capped off one of the most difficult years in its long history Thursday, reporting a massive fourth-quarter loss that was far worse than what Wall Street was expecting.
GM lost $4.8 billion, or $8.45 a share, in the quarter, its fifth straight quarter in the red. The results included charges of $3.6 billion, or $6.36 a share, for certain items, such as a benefit restructuring with its union and at
. Excluding items, GM lost $1.2 billion, or $2.09 a share, in the fourth quarter, badly missing the Thomson First Call loss estimate of 16 cents a share. The company earned $726 million, or $1.28 a share, on an adjusted basis in the year-earlier period.
Shares of GM were recently down $1.56, or 6.5%, to $22.29. The stock made gains earlier in the week after GM's counterpart
reported better-than-expected results for the quarter, but hopes for anything positive to come out of GM's earnings report evaporated before Thursday's opening bell.
"Clearly, the scope of GM's problems are larger
than Ford's, and the number of issues that GM's business is facing just keeps getting larger," said Morningstar analyst John Novak.
GM's losses were led by its North American division, which recorded an adjusted loss of $1.5 billion in the quarter, compared with $268 million a year earlier. Globally, GM's automotive operations reported an adjusted loss of $1.5 billion during the quarter, compared with adjusted earnings of $268 million a year ago.
The company's financial division, GMAC, boosted GM's overall results with a quarterly profit of $614 million, down from last year's $683 million. While the mortgage and insurance unit remains GM's most profitable subsidiary, the company is seeking to sell a portion of it in order to free the business from the automaker's bad debt ratings.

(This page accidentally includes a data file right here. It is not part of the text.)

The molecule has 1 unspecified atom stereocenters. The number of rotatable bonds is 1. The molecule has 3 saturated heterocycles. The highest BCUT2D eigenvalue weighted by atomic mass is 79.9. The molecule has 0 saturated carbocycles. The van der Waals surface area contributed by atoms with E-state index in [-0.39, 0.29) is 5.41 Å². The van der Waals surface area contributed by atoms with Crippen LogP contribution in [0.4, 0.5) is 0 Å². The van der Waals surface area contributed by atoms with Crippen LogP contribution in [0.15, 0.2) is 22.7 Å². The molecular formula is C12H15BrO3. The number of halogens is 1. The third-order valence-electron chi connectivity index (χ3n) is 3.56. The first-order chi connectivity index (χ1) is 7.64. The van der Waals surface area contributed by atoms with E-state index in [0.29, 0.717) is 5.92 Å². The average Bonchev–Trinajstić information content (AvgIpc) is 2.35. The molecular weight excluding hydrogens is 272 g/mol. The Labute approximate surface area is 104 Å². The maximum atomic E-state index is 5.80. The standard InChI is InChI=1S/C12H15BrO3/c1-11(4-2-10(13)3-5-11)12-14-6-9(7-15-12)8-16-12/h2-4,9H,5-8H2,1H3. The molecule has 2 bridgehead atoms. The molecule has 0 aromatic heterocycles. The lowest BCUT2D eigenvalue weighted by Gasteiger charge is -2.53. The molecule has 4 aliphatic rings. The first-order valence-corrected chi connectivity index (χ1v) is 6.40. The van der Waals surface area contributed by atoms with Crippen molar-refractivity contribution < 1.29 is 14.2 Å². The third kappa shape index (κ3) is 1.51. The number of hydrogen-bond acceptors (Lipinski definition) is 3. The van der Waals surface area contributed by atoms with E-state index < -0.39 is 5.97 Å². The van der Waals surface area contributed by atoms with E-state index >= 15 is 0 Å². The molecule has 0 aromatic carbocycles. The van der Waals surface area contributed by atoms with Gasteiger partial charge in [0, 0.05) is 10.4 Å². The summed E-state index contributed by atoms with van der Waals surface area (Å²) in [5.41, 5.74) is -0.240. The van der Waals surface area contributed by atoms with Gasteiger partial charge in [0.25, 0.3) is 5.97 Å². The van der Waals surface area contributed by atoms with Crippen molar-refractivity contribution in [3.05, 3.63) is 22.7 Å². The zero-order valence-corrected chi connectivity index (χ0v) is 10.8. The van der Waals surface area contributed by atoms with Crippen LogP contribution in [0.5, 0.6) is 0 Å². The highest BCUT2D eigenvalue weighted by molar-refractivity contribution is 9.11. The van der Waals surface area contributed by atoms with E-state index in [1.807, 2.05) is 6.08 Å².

"This is unacceptable," said GM's new chief financial officer, Fritz Henderson, on the company's conference call. "We do expect to improve financial results in 2006 and 2007. There's really no other choice."
Speculation about bankruptcy at GM, the largest debt issuer in the U.S., has become commonplace on Wall Street after its shares plummeted 48% in 2005 on dwindling market share and a consistent string of heavy profit losses. The company boasts a cash cushion of $20.5 billion on its balance sheet, but its legacy and health care costs are soaring, and its credit ratings have been cut to junk.
Thursday's results illustrated the company's deteriorating financial health and could lend credibility to a plan trumpeted by Kirk Kerkorian's Tracinda Corp. that calls for cutting the company's annual dividend in half. Tracinda, which owns a 9.9% stake in the automaker, recently said GM should adopt a comprehensive "equality of sacrifice" plan to revive its business. In addition to a dividend reduction, the plan includes making "substantial" reductions in payments and salaries for the company's top brass.
Tracinda also has had talks with GM about gaining a spot on the company's board, but the effort so far has been unsuccessful.